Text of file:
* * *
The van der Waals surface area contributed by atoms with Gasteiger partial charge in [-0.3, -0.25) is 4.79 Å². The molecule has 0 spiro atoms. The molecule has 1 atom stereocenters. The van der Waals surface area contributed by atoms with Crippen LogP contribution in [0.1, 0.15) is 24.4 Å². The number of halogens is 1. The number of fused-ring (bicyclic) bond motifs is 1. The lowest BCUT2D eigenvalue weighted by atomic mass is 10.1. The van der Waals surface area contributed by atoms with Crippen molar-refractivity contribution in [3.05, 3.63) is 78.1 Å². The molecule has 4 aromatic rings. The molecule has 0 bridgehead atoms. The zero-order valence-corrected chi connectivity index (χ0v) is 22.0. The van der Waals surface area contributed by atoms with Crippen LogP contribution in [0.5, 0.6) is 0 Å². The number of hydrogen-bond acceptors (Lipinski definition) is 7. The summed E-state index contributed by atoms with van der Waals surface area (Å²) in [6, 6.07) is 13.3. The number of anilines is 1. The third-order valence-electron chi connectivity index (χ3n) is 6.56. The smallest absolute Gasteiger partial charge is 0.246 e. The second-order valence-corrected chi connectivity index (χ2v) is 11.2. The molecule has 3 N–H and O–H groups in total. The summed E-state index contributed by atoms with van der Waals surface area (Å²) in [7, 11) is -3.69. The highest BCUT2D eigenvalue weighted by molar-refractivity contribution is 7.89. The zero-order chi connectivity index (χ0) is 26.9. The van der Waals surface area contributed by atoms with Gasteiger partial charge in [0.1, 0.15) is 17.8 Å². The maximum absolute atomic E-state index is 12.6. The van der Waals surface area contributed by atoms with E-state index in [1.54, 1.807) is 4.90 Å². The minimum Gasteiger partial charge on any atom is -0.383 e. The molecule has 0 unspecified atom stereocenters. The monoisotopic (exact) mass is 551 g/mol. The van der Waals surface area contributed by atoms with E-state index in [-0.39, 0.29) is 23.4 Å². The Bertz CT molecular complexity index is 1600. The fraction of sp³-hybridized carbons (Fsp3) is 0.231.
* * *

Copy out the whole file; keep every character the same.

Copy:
The van der Waals surface area contributed by atoms with Gasteiger partial charge in [-0.3, -0.25) is 4.79 Å². The molecule has 0 spiro atoms. The molecule has 1 atom stereocenters. The van der Waals surface area contributed by atoms with Crippen LogP contribution in [0.1, 0.15) is 24.4 Å². The number of halogens is 1. The number of fused-ring (bicyclic) bond motifs is 1. The lowest BCUT2D eigenvalue weighted by atomic mass is 10.1. The van der Waals surface area contributed by atoms with Crippen molar-refractivity contribution in [3.05, 3.63) is 78.1 Å². The molecule has 4 aromatic rings. The molecule has 0 bridgehead atoms. The zero-order valence-corrected chi connectivity index (χ0v) is 22.0. The van der Waals surface area contributed by atoms with Crippen LogP contribution in [0.5, 0.6) is 0 Å². The number of hydrogen-bond acceptors (Lipinski definition) is 7. The summed E-state index contributed by atoms with van der Waals surface area (Å²) in [6, 6.07) is 13.3. The number of anilines is 1. The third-order valence-electron chi connectivity index (χ3n) is 6.56. The smallest absolute Gasteiger partial charge is 0.246 e. The second-order valence-corrected chi connectivity index (χ2v) is 11.2. The molecule has 3 N–H and O–H groups in total. The summed E-state index contributed by atoms with van der Waals surface area (Å²) in [7, 11) is -3.69. The highest BCUT2D eigenvalue weighted by molar-refractivity contribution is 7.89. The zero-order chi connectivity index (χ0) is 26.9. The van der Waals surface area contributed by atoms with Gasteiger partial charge in [0.1, 0.15) is 17.8 Å². The maximum absolute atomic E-state index is 12.6. The van der Waals surface area contributed by atoms with E-state index in [1.54, 1.807) is 4.90 Å². The minimum Gasteiger partial charge on any atom is -0.383 e. The molecule has 0 unspecified atom stereocenters. The monoisotopic (exact) mass is 551 g/mol. The van der Waals surface area contributed by atoms with E-state index in [-0.39, 0.29) is 23.4 Å². The Bertz CT molecular complexity index is 1600. The fraction of sp³-hybridized carbons (Fsp3) is 0.231.